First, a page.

Social media is a strange and scary beast. Instagram, in particular, can become a curated rabbit hole of infinite perfection. And at first glance, Aran Goyoaga, known online as @CannelleVanille, is the epitome of that perfection. A world-renowned food photographer and stylist, Aran is a two-time James Beard award nominee, author of the cookbook Small Plates and Sweet Treats: My Family’s Journey to Gluten-Free Cooking, and, most recently,a Saveur Blog Award nominee for Best Video of the Year — but more about that in a minute.
To look at her feed, Aran’s life is overwhelmingly covetable. It’s all ripe heirloom tomatoes cast in low light. Images of her beautiful children running barefoot on a Spanish beachside. Dusty pink hydrangea against sparse Basque stone. And of course, tarts bursting with apples, apricots, or fresh berries, dusted to perfection with snowy powdered sugar. It’s envy-inducing in the way that makes you want to give up, order a burrito, and shovel it down while standing over the sink. Hand woven, blush pink linens be damned.
But while Aran’s stunning photographs showcase this seemingly flawless lifestyle, she is the first person to convince you that, no, shit ain’t perfect.
In real life, Aran’s self-deprecating humor immediately puts you at ease, and she talks freely about her own emotional challenges with food. As a child growing up in a small Basque town in northern Spain called Amorebieta, Aran’s family owned and operated the artisanal pastry shop across the street from her flat. Food itself was filled with rich tradition and steeped in memories of a family’s cultural past, and today, the recollections Aran conjures about her childhood always begin with the smells in the kitchen.
I met Aran through a mutual friend, and though I was familiar with her work, knew nothing of the person behind it. Our friendship began when I wrote an article for my website, Project Girl Crush, about her, and continued when my video production company was hired to create a series on food experts that featured Aran. Through a combination of those two projects, Aran began hatching a plan.
Unbeknownst to me, she had been approached over the years to host a food show, but the notion of standing behind a counter and cajoling a nonexistent audience (a la Martha Stewart) did not appeal to Aran’s aesthetic, nor her propensity for melancholy and nostalgia. Rather, she wanted to be a part of something that urged the audience to feel through food, just the way she always had.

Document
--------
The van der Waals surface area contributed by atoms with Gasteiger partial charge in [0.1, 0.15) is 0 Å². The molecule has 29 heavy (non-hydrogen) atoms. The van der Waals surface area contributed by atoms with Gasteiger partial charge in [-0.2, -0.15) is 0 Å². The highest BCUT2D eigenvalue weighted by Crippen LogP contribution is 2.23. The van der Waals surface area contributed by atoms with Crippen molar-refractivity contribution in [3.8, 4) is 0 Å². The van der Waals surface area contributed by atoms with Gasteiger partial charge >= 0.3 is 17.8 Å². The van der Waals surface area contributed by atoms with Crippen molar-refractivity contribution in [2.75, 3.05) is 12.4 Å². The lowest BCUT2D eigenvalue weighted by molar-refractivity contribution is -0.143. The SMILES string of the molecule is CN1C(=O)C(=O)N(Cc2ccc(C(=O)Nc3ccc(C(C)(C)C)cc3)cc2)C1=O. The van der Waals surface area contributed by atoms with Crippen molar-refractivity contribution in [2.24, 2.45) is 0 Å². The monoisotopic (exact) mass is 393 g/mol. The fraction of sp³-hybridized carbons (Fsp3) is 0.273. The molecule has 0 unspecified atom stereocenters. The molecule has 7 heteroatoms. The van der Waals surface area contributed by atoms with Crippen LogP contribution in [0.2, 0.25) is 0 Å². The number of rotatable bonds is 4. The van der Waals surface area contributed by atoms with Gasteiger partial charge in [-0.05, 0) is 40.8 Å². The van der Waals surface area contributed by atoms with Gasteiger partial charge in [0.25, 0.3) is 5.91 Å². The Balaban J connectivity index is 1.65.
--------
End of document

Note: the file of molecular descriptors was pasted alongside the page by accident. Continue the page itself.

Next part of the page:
A Cook’s Remedy was born out the creative collaboration between Aran, myself, and Genevieve Pierson, a brilliant videographer as well as my longtime friend and collaborator. Aran’s vision — to tell her food journey through a melancholic and almost voyeuristic lens — was realized through a series of short videos that invite the viewer to meet the person behind all of those seemingly perfect images, using cooking as a conduit for discovery.
Because the truth is, Aran’s life is far from perfect, despite my initial sink-hovering, burrito-scarfing inclinations. She is quick to share how her own anxieties have led to a lifelong battle with food. I learned about the nervous young girl seeking comfort in her Grandmother’s freshly baked bread, and the eating-disordered twenty-something, who deprived herself as a means for control. She talked openly about her days as an overworked pastry chef at a high-end hotel where a round-the-clock work schedule left little time to nurture her newborn son.
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"Set a humble table and eat beautiful simple food. Nothing has to be fancy. When you make yourself comfortable, your guests will feel comfortable."
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“I don’t know how somebody can look at somebody, without knowing anything about them, and just project all this negativity that then turns into hate,” she says. “It’s hard for me cause I just don’t get it because I don’t look at anybody and feel that way.”